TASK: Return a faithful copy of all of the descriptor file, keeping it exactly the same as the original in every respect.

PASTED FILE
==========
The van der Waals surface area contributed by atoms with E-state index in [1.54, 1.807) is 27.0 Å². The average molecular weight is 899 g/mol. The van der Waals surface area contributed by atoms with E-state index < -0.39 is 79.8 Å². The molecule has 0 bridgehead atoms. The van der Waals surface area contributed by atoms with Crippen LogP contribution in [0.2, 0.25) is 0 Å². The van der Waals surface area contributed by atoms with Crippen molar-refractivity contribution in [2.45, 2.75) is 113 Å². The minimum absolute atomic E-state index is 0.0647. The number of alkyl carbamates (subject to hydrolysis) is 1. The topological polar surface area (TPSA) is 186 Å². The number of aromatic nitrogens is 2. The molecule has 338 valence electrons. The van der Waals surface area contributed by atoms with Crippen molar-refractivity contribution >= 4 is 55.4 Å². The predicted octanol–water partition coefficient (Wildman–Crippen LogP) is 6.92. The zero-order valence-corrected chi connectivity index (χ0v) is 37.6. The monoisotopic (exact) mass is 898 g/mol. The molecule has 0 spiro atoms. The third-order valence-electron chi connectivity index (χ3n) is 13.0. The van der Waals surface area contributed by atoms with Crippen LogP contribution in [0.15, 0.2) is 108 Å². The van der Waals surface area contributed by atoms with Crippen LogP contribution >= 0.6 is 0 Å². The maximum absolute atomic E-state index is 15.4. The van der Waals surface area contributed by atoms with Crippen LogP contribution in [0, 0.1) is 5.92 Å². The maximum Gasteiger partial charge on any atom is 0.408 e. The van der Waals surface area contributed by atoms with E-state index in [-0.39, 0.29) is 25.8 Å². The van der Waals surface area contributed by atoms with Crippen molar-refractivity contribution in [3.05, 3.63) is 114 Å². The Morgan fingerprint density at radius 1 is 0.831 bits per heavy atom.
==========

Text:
The van der Waals surface area contributed by atoms with E-state index in [1.54, 1.807) is 27.0 Å². The average molecular weight is 899 g/mol. The van der Waals surface area contributed by atoms with E-state index < -0.39 is 79.8 Å². The molecule has 0 bridgehead atoms. The van der Waals surface area contributed by atoms with Crippen LogP contribution in [0.2, 0.25) is 0 Å². The van der Waals surface area contributed by atoms with Crippen molar-refractivity contribution in [2.45, 2.75) is 113 Å². The minimum absolute atomic E-state index is 0.0647. The number of alkyl carbamates (subject to hydrolysis) is 1. The topological polar surface area (TPSA) is 186 Å². The number of aromatic nitrogens is 2. The molecule has 338 valence electrons. The van der Waals surface area contributed by atoms with Crippen molar-refractivity contribution >= 4 is 55.4 Å². The predicted octanol–water partition coefficient (Wildman–Crippen LogP) is 6.92. The zero-order valence-corrected chi connectivity index (χ0v) is 37.6. The monoisotopic (exact) mass is 898 g/mol. The molecule has 0 spiro atoms. The third-order valence-electron chi connectivity index (χ3n) is 13.0. The van der Waals surface area contributed by atoms with Crippen LogP contribution in [0.15, 0.2) is 108 Å². The van der Waals surface area contributed by atoms with Crippen LogP contribution >= 0.6 is 0 Å². The maximum absolute atomic E-state index is 15.4. The van der Waals surface area contributed by atoms with Crippen LogP contribution in [0, 0.1) is 5.92 Å². The maximum Gasteiger partial charge on any atom is 0.408 e. The van der Waals surface area contributed by atoms with E-state index in [-0.39, 0.29) is 25.8 Å². The van der Waals surface area contributed by atoms with Crippen molar-refractivity contribution in [3.05, 3.63) is 114 Å². The Morgan fingerprint density at radius 1 is 0.831 bits per heavy atom.